In order to reduce global greenhouse gas emissions, a global movement to replace fossil fuel with biofuel is needed. The use of the first generation of biofuel, namely from agricultural and plantation production, is considered unsustainable because it requires a trade-off between fuel and food. Therefore, policies of the European Union Renewable Energy Directives (RED) and the US Renewable Fuel Standard (RFS) recommend the use of the second generation of biofuel, such as biomass, as being more sustainable (Naik, et al, 2010).Indonesian oil palm plantation fulfill that role and contribute to the future global energy policy. Besides producing the first generation of biofuel (biodiesel, FAME), Indonesian oil palms also produce the second generation of biofuel (biomass) in a very large quantity, even bigger than the combined biomass volume produced by soybeans, rapeseed and sunflowers.
Oil palm plantations produce oil palm biomass in the form of empty fruit bunches, shells and fiber, oil palm trunks and oil palm fronds. Research results by Foo-Yuen Ng et al. (2011) show that each ha of oil palm plantation produces biomass in the form of about 16 tons of dry substance per year. The oil palm biomass production is three times bigger that the production of crude palm oil (CPO), which is the main product of oil palm.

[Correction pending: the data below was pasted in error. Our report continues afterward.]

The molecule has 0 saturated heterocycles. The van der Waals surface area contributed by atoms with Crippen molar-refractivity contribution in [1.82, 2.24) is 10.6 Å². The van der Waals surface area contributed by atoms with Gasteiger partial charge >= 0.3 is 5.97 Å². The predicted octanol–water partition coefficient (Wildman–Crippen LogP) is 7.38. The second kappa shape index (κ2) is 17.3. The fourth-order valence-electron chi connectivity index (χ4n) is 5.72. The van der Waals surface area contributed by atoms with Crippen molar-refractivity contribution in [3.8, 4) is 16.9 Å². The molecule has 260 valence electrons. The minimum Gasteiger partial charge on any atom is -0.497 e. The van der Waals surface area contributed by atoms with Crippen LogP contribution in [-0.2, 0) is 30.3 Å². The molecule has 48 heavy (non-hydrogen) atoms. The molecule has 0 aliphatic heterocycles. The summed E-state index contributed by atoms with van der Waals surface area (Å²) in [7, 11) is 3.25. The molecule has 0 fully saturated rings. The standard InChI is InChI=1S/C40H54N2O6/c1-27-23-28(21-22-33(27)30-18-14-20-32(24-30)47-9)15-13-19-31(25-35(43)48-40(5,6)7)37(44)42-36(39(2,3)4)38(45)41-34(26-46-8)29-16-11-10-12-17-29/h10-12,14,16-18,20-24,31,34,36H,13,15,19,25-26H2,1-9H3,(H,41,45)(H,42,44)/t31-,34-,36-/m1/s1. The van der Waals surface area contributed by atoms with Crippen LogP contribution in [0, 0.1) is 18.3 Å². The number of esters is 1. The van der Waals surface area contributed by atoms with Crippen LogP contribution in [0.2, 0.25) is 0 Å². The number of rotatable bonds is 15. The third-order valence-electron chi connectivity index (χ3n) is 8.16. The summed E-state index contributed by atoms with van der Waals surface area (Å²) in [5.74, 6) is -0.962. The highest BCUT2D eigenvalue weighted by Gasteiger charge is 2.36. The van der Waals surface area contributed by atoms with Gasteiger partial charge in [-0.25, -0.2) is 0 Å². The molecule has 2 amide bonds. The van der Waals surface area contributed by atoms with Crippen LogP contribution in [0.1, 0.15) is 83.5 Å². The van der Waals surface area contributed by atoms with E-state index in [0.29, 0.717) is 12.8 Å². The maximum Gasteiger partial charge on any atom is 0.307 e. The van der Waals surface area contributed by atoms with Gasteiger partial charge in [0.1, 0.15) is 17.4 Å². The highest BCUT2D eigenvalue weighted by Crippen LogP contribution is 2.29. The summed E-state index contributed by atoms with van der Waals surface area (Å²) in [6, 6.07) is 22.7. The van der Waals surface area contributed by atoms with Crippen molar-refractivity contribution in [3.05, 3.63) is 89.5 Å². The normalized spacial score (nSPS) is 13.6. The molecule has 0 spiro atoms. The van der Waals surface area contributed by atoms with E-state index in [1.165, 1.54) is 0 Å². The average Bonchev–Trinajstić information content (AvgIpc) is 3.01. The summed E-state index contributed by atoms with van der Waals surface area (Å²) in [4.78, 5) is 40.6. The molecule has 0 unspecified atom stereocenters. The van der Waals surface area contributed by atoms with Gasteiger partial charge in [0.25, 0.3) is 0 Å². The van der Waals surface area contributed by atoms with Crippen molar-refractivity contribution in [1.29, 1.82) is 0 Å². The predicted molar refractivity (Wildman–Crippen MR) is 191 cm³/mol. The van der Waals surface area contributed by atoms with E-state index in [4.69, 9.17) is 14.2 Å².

With about 11 million ha of oil palm plantations in Indonesia in 2015, biomass production reached 167 million tons each year (Figure 1). Oil palm biomass can be processed into bioethanol to replace premium fuel such as gasoline. According to the experience of the KL Energy Corporation in 2007, each ton of dry biomass substance can produce 150 liters of ethanol. This means oil palm biomass production of up to 167 million tons per year can produce 25 million kiloliters of ethanol every year, nearly 60 percent of the premium needs of Indonesia. With such a big volume of ethanol from oil palm biomass, don’t Indonesian oil palm plantations have the great potential to become ethanol or biopremium “mines”?
Besides using biomass from oil palm plantations, there is also the potential to utilize palm oil mill effluent (POME) through methane capture to produce biogas and biomethane (Figure 2). The production 113 tons of POME per year can produce 3,179 million cubic meters of biogas each year. This biogas can reduce the consumption of natural gas or be used to generate electricity (bioelectricity).
Figure 2: Installation of liquid palm oil waste processing plant with biogas technology to produce bioelectricity in East Kalimantan province
In other words, oil palm plantations produce sustainable renewable energy, namely biodiesel, bioethanol and biogas/bioelectricity. These three renewable sources of energy can replace fossil energy. Biodiesel would replace diesel oil, bioethanol would replace premium and biogas would replace natural gas. The uniqueness of the oil palm plantations is that they can jointly produce them with no trade-off. As long as the sun still shines, the production of palm oil and biomass will be sustainable so that biofuel production will also be sustainable